Trade unionist and APR candidate for Carabobo state governor Ricardo Adrian began campaigning alongside PCV Lawmaker Oscar Figuera by promising “an honest mandate in favor of the working people.”

For his part, APR candidate for Caracas’ Libertador municipality, Rafael Uzcátegui, likewise highlighted the need for a more “transparent” administration and promised to fight against “the newly rich who aspire to form part of the bourgeoisie.”

Rightwing forces also hit the campaign trail, with the US-backed Democratic Unity Roundtable (MUD) returning to the ballot after four years of election boycotts.

Speaking from Caracas, MUD candidate for Libertador municipality Tomás Guanipa looked to rally discontent against the Venezuelan government by telling supporters that “in order to defeat [Nicolás] Maduro we need to have massive participation.”

Similarly, former Zulia state governor and 2006 presidential candidate Manuel Rosales promised “prosperity” and to “put the brakes on the destruction” of the PSUV-controlled governorship by investing in classrooms, hospitals and reorganizing the fuel distribution system amidst ongoing shortages.

For its part, the center-right Democratic Alliance bloc, which brings together a range of different electoral tickets, is looking to improve on a poor showing in the December 2020 parliamentary elections. Former presidential candidate and evangelical preacher Javier Bertucci, who is running for Carabobo governor, told supporters that “We are a country of family, of traditions, of values, and respect (…) This crisis will not beat us.”

Another 2018 presidential candidate, Henri Falcón, Democratic Alliance candidate for Lara state governor, launched his campaign in the state capital of Barquisimeto. He later used his Twitter account to denounce the reported “destruction” of his campaigning posters by government supporters.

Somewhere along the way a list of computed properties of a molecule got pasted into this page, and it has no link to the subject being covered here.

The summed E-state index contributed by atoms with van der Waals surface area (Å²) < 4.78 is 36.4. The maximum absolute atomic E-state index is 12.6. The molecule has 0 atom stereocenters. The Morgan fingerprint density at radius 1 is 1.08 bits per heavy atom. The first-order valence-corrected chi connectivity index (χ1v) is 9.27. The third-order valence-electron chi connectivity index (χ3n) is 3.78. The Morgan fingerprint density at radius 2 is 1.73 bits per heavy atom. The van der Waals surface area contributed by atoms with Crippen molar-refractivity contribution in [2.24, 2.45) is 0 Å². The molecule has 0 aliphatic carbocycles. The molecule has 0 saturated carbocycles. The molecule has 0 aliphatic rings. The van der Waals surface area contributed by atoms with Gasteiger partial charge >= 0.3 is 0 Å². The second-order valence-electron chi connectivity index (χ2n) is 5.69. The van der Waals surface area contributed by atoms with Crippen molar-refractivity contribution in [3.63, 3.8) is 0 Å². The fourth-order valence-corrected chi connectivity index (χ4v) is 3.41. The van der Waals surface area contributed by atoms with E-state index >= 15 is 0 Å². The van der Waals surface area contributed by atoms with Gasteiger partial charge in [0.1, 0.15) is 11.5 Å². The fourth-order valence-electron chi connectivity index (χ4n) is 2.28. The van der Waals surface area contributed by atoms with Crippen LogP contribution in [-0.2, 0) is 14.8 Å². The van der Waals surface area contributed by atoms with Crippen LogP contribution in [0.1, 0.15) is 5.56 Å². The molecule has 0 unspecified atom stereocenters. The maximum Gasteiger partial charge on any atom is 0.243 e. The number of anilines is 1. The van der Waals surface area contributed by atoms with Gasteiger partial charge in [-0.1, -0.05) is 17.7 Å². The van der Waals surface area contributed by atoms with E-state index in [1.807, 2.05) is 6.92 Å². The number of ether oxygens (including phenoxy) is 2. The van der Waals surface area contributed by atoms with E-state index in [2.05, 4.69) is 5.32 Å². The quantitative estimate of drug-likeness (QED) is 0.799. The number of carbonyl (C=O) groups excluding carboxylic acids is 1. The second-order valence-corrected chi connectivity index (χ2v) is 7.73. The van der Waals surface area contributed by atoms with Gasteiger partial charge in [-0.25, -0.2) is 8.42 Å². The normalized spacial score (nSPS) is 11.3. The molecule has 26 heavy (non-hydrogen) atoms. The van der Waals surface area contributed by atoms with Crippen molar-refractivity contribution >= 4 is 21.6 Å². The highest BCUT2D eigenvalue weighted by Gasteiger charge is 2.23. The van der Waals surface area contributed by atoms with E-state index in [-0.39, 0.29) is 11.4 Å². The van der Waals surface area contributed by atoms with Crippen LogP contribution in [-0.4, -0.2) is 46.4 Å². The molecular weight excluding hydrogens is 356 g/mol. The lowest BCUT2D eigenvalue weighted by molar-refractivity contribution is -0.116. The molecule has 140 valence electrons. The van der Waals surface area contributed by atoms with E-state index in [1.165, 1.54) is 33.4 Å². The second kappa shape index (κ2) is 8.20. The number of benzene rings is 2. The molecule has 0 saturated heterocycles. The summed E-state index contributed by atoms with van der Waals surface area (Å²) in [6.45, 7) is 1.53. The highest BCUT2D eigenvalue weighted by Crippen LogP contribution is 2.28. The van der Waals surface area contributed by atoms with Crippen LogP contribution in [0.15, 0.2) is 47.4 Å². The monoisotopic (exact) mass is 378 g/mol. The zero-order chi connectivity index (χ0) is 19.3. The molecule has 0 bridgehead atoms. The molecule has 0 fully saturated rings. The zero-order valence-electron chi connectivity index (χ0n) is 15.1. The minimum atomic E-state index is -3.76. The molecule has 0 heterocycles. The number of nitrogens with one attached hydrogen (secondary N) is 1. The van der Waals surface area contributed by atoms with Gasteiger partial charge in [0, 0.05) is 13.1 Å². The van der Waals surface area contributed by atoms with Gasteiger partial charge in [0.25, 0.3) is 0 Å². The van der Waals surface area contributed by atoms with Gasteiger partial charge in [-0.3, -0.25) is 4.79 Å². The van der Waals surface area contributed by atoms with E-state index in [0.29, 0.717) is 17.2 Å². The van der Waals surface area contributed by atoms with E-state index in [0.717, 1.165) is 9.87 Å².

EU international mission arrives

The campaign launch coincided with the arrival of 44 electoral observers from the European Union. With 30 more due to arrive, the delegation is the first sent by Brussels since 2006.

Portuguese mission chief Isabel Santos told reporters that the high-profile team has already been deployed to 22 of Venezuela’s 23 regions. She went on to highlight the “independent” nature of the delegation, promising to “listen to everyone.” The delegation was previously mired in controversy following comments by EU Foreign Affairs High Representative Josep Borrell blasted as “interventionist” by Caracas.

The EU team will be joined on November 21 by a host of other multilateral organizations, electoral specialists and prominent journalists, academics and politicians, including the Council of Latin American Electoral Experts (CEELA).

Last Wednesday, the prestigious Carter Center also announced that it will be sending a six-member team for the regional and local elections in what constitutes the amplest international electoral accompaniment in Venezuela for many years. Both the Carter Center and EU have said that they will be publishing preliminary findings two days after the ballot, with full reports due in January.